John Ballato twisted a strand of fiber optic cable in his hand, as flexible as fishing line, as fine as a piece of hair and pound-for-pound stronger than steel.
“It’ll cut my hand before it breaks,” he said tugging hard enough that the clear glass cable wrapped around his hands bounced a bit.
Put enough of those thin, almost invisible, cables together in long lengths and they can help direct a laser beam powerful enough to disable a missile, Ballato said.
Ballato and Lin Zhu, Clemson University engineers and professors, recently received U.S. Department of Defense grants totaling $3.2 million for their work on lasers with possible military applications.
Zhu said his work on semi-conductors and diode lasers will help put more electricity behind the lasers while also giving a more precise beam, both of which help to boost the power of the laser.
In a series of office buildings, Ballato, Zhu and more than a dozen other Clemson researchers are refining lasers components, including Zhu's semi-conductors and Ballato's fiber optic cable, that can move light with less resistance and more accurately.
Their work could lead to lasers with enough intensity to zap missiles midair, the engineers said.
A single laser pointer is relatively benign but put 1,000 pointers together and it can hurt someone, Ballato said. Put thousands of even more powerful lasers together and the beams can damage missiles, jets and even ships, he said.
The work could also boost internet speeds by improving the fiber optic cable that is the backbone of communications, Ballato said.
Every bit of communication today, except talking face-to-face or writing letters, is done through fiber optics, he said.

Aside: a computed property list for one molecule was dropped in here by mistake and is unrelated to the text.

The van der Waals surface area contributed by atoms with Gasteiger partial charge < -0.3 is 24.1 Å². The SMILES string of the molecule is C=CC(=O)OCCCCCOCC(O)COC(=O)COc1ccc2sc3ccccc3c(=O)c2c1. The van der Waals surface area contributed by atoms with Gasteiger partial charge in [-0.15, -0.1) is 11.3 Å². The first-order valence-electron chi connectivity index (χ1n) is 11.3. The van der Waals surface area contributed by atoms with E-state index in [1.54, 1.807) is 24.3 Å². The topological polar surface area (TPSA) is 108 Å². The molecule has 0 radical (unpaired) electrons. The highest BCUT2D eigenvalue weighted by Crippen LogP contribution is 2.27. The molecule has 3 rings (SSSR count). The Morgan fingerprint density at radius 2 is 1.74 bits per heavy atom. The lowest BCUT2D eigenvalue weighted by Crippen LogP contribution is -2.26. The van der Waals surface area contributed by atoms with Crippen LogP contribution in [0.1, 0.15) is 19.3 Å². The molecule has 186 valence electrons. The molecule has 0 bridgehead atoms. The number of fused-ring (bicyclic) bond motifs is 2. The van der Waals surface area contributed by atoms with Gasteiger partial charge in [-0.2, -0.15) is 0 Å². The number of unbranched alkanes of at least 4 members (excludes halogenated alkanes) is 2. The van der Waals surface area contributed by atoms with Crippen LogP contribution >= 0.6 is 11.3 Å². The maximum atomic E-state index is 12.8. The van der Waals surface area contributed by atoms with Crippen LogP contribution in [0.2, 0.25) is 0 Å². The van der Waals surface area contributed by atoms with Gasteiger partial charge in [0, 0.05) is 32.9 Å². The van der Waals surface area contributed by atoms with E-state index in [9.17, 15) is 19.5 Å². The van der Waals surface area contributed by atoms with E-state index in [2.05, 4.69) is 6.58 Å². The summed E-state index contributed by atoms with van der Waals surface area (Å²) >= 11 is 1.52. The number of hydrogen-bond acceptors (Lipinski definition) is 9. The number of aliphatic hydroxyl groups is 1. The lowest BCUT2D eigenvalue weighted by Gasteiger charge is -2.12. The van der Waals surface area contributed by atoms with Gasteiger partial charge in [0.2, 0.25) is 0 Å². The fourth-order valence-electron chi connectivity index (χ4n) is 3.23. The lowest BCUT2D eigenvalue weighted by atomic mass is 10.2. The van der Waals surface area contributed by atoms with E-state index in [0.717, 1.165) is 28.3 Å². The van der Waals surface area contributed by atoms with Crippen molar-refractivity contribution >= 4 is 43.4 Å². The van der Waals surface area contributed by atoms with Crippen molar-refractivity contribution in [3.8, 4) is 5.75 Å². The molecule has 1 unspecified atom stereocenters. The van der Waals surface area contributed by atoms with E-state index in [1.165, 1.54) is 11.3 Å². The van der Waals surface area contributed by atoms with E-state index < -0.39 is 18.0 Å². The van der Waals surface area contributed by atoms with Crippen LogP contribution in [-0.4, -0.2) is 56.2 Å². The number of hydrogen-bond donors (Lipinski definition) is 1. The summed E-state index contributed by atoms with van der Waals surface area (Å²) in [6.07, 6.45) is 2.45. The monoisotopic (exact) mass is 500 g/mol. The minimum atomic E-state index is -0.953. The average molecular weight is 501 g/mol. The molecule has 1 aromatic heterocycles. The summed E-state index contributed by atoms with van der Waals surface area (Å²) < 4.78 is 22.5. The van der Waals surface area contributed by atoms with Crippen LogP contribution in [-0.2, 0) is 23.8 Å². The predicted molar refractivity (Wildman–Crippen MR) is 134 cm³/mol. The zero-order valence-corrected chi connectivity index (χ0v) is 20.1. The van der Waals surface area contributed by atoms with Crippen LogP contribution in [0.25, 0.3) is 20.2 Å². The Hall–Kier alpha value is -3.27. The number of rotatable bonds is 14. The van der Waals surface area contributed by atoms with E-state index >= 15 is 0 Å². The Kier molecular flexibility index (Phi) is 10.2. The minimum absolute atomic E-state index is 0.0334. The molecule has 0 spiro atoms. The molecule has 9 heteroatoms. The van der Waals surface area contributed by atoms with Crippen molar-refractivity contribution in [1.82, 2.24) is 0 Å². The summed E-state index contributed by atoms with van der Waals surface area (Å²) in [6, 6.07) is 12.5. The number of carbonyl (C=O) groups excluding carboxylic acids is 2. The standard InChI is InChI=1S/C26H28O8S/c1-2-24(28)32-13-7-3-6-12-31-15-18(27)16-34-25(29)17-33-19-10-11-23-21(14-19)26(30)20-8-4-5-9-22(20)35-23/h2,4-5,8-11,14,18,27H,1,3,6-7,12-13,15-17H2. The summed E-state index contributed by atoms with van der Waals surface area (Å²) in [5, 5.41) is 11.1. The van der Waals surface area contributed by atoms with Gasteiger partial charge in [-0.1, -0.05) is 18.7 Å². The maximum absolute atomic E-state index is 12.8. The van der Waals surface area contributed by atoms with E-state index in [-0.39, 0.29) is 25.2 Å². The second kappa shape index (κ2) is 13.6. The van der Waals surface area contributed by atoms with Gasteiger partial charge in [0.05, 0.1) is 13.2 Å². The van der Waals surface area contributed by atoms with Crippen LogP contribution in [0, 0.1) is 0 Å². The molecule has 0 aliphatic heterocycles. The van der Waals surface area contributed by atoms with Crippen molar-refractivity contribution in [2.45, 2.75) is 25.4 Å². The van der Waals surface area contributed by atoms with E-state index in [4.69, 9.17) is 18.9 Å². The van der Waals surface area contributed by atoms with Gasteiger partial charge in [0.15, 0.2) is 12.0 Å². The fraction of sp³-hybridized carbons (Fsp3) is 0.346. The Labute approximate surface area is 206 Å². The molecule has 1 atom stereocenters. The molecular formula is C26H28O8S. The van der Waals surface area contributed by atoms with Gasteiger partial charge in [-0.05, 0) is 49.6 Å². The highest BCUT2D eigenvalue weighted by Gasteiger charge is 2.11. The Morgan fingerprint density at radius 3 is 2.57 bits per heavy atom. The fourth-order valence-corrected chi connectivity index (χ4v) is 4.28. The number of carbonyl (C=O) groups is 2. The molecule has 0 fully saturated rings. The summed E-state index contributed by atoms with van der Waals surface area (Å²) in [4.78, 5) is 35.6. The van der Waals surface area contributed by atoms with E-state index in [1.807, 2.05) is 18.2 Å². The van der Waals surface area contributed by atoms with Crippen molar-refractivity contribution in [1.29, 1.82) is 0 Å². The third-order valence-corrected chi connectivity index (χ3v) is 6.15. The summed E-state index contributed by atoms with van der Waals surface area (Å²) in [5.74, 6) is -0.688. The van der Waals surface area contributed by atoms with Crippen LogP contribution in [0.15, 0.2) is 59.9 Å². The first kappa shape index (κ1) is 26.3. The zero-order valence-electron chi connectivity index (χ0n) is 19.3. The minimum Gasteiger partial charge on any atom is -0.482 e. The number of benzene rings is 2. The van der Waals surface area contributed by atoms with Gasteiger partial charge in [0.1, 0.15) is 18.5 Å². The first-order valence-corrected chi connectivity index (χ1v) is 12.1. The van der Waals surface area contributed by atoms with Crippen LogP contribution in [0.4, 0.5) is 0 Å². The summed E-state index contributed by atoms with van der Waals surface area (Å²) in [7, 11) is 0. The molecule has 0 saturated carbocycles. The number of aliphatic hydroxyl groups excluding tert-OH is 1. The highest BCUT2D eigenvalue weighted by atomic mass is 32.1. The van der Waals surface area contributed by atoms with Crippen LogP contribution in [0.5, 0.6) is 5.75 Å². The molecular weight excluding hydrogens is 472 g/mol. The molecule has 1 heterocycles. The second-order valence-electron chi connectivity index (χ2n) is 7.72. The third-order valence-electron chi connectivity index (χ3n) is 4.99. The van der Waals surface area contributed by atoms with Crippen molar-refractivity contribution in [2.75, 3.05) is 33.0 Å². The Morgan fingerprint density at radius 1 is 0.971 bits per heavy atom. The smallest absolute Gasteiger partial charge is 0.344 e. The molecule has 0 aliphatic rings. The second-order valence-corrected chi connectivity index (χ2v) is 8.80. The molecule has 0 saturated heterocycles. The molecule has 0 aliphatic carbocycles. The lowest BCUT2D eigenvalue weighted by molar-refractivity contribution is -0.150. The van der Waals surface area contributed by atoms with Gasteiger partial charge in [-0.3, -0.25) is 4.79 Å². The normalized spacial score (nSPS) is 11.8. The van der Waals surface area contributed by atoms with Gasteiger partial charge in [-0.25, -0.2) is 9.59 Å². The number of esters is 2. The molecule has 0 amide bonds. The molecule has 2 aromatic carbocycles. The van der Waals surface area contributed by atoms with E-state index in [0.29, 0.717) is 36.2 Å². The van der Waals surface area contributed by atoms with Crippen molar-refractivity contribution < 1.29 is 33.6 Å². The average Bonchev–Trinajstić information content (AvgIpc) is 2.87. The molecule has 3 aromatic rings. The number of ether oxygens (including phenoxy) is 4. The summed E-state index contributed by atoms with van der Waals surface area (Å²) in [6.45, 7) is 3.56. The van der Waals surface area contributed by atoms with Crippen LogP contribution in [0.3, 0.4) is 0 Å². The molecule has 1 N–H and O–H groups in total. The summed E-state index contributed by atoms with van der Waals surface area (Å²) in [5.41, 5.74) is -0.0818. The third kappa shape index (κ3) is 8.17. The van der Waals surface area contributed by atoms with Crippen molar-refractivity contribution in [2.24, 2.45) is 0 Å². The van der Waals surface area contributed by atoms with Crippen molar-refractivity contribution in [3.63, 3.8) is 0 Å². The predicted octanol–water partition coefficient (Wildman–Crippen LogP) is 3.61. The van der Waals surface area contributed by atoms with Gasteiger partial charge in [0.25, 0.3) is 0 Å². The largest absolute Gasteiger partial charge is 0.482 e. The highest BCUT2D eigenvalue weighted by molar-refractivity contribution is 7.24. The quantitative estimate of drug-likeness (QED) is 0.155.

The cables he is helping to develop can help lasers be just as bright after 100 miles as when it was shined into the cable, Ballato said.
Ballato’s lab uses furnaces and lathes with temperatures up to 4,000 degrees Fahrenheit to make glass tubes from scratch, condenses those tubes into small rods and stretches the rods from a two-story height to make rolls of the the tiny strands of cable.
The lab uses the same equipment that companies or defense industries would use in much larger scales, Ballato said. That means the prototypes being developed at Clemson could easily be moved into full-scale production, quickly becoming a part of the 200 million miles of fiber optic cable produced each year, Ballato said.
The new Clemson-developed cable is more efficient than the current cables, which have been refined since the late 1990s. He is using new materials and processes to make larger leaps forward than in the past decade, Ballato said.
The research is looking a decade into the future and, while it is promising and working so far, it remains exploratory, Ballato said.
The grants could grow if the work pans out, as it has for past Clemson laser developments, Ballato said.
The grants, and the work done at the Anderson County-based center, put Clemson at the top of laser weapons research field, Ballato said.
Clemson's researchers, largely through the university's Center for Optical Materials Science and Engineering Technologies, have received around $15 million in grants from the Department of Defense’s High-Energy Laser Joint Technology Office since 2011.
Three other Clemson researchers have received money from the same office for their work.
Ballato said the combination of researchers, equipment and more than a decade of laser-focused work gives Clemson a clear edge in the country’s laser research.